Energy Bills Rise by £100: How to Beat the Price Cap
Today's energy price cap increase is no April Fools. UK households could see gas and electricity bills soar by an average of almost £100 per year for around 15 million households. We take a look at the latest price rise and explain what you can do to ensure you’re getting the fairest energy deal.
What is the latest energy price cap increase?
Ofgem is raising the energy price cap as of 1 April 2021 and which means energy prices return to pre-pandemic levels for some. Even though, the pandemic is not over and social distancing measures are still in effect, Ofgem is going ahead and raising the energy price ceiling to allow energy companies to hike up their pricing
Annual bills are set to increase by an average £96 to £1,138 for 11 million customers on a standard dual-fuel energy tariff.
Meanwhile, four million prepayment users are set to see an average rise of £87 to £1,156 a year. These are not insignificant energy cap increases and we can be sure that energy suppliers will fully take advantage of it to hike up UK household energy bills.
How does the energy price cap work?
The energy price cap was first introduced by Ofgem in January 2019 and puts a limit on how much energy suppliers can charge for each unit - or kilowatt-hour (kWh) - of gas and electricity used. It also sets a maximum daily standing charge to keep customers connected to the grid.
The price cap applies to both prepayment customers and those on standard variable tariffs - usually those who have either never switched energy provider or have come to the end of their fixed-term deal.
Many people wrongly assume that if they’re already protected by the price cap, they won’t find a better deal by switching energy supplier. However, this is simply not the case, as the cap is reviewed every six months and can change drastically, as we are seeing with the latest rise.
In fact, even with the price cap applied, customers on standard variable tariffs could be paying an average £150 more than those on the cheapest fixed deal.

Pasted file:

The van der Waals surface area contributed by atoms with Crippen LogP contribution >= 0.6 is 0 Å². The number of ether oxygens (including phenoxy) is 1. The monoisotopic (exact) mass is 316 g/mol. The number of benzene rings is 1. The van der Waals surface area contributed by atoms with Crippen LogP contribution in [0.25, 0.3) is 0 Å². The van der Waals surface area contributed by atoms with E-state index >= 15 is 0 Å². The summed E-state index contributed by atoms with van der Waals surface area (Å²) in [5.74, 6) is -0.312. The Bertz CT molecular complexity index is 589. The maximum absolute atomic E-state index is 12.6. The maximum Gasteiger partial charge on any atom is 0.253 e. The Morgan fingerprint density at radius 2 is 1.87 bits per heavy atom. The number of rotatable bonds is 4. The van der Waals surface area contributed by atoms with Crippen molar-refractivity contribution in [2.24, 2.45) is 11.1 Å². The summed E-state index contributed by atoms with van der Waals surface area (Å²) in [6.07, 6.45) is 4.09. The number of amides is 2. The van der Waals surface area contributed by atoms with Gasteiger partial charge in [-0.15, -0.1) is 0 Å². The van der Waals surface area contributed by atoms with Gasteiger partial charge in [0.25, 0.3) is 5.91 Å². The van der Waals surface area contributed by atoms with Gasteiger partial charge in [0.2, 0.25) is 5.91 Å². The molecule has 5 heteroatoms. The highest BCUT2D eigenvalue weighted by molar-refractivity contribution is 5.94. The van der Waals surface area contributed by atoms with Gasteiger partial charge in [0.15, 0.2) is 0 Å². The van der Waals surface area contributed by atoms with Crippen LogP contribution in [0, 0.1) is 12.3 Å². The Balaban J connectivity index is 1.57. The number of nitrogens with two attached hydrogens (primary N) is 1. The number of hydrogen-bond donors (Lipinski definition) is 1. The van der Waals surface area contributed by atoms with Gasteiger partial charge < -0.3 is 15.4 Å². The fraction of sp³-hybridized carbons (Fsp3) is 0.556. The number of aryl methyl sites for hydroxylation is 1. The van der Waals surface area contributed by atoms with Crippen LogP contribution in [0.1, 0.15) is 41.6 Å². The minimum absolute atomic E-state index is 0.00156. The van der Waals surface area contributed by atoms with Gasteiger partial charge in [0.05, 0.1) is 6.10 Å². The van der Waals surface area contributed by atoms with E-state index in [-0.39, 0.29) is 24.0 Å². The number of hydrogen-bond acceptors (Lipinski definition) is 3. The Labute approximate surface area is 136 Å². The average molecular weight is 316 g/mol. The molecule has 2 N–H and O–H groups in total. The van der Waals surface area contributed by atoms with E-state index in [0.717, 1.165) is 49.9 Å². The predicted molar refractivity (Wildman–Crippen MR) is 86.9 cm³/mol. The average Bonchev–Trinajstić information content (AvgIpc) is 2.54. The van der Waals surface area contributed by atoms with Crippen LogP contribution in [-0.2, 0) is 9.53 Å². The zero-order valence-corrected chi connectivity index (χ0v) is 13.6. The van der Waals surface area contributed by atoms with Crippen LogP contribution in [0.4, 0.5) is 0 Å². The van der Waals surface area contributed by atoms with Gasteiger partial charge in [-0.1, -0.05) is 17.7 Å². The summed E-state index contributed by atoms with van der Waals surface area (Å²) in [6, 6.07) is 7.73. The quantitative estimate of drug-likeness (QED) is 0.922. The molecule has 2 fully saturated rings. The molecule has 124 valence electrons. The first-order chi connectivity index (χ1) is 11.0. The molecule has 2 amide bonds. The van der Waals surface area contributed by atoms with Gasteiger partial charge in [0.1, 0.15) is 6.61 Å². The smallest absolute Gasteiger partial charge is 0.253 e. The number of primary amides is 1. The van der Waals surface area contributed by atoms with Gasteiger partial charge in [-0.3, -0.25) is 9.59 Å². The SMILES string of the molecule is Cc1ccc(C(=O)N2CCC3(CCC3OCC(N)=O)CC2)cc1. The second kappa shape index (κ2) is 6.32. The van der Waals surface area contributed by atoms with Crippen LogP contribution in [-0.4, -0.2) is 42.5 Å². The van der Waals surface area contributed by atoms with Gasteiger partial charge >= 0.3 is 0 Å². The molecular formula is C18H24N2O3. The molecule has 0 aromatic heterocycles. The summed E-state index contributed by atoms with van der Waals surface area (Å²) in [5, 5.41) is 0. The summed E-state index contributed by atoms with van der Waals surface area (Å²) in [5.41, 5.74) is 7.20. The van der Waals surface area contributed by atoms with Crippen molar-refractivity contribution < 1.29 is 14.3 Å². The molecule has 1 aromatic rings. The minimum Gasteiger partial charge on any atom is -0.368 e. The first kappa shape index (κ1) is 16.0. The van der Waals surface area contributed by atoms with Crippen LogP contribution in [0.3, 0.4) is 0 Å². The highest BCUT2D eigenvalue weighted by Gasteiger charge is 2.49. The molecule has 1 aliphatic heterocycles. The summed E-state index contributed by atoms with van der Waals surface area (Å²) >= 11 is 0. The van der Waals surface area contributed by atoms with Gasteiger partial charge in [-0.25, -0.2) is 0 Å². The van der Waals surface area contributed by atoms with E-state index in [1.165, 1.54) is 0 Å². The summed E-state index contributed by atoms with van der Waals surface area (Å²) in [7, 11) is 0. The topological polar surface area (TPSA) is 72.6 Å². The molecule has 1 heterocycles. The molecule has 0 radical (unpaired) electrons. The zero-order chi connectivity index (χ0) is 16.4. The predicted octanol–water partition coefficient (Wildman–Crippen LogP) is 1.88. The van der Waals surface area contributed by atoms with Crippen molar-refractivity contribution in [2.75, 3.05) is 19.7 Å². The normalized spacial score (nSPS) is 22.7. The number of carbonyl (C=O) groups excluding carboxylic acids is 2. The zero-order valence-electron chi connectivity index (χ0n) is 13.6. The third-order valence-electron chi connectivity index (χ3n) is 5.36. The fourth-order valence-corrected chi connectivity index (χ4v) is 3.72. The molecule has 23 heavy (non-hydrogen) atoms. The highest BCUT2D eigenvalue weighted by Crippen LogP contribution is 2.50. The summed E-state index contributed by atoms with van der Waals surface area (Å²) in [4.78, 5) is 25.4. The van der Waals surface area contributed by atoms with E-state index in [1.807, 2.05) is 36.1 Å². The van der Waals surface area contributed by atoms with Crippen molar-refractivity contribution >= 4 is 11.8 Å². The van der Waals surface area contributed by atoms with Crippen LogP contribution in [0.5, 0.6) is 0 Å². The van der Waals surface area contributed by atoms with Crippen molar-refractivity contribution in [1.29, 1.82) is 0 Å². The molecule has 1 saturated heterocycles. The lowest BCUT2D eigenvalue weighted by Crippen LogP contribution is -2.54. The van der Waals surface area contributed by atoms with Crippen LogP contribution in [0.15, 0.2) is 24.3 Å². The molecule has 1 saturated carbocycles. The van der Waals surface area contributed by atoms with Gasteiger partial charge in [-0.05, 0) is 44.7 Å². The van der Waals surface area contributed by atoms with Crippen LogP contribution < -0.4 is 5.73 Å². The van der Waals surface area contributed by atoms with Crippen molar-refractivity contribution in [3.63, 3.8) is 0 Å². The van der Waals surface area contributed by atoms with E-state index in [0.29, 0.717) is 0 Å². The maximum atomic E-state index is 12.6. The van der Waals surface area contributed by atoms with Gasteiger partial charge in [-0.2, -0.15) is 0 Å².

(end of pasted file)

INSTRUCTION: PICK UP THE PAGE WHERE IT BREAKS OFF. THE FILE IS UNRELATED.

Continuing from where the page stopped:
What was energy price cap before April 1st?
The current energy price cap came into force in October 2020 and was set at its lowest level yet, at £1,042 a year. This was due to record low wholesale energy prices during the first national lockdown as demand for gas and electricity plummeted with the closing of offices, factories, pubs and restaurants.
Why is Ofgem increasing the cap now?
The energy regulator has claimed that the latest price cap increase is down to recovered energy demand following the end of the first COVID-19 lockdown, which has led to a surge in wholesale energy prices once again. While that rationale explains the market forces behind the energy price cap, it ignores the plight of UK households who need electricity and gas as a daily necessity.
Jonathan Brearley, chief executive of Ofgem, said: “Energy bill increases are never welcome, especially as many households are struggling with the impact of the pandemic. We have carefully scrutinised these changes to ensure that customers only pay a fair price for their energy.
“The price cap offers a safety net against poor pricing practices, saving customers up to £100 a year, but if they want to avoid the increase in April they should shop around for a cheaper deal.
“As the UK still faces challenges around COVID-19, during this exceptional time I expect suppliers to set their prices competitively, treat all customers fairly and ensure that any household in financial distress is given access to the support they need.
“The government and Ofgem have been working with the energy industry and consumer groups to support customers through this difficult time and I urge anyone worried about paying their energy bills to contact their supplier and access the help available.”
How to beat the energy price cap
Ofgem’s advice is to shop around for the cheapest deal on your gas and electricity bills. If you haven’t switched provider within the last year, you’re likely already paying far more than you should for your home energy, even before the new price cap comes into effect.
Households on standard variable tariffs or prepayment meters could save an average of around £150 just by switching to a fixed-price tariff.
With the typical household spending more than ever on their energy bills due to home working and lockdown restrictions, there’s never been a better time to get a cheaper deal and stop paying over the odds for your gas and electricity.
What other help is available to pay my bills?
With the effects of the pandemic still being felt across much of the country, Ofgem has increased its protections for those living in vulnerable circumstances.
Suppliers are now required to provide emergency credit to prepayment customers who are currently struggling to afford to top up. Meanwhile, those who are behind on bills can ask to be put on an affordable repayment plan, with meter disconnections suspended for the time being.
There are also a number of government-backed grants and schemes that have been set up to help those struggling to meet their energy costs, such as the Warm Home Discount, Cold Weather Payment, Winter Fuel Payment and the Energy Company Obligation (ECO). Find out more by visiting Home Energy Schemes.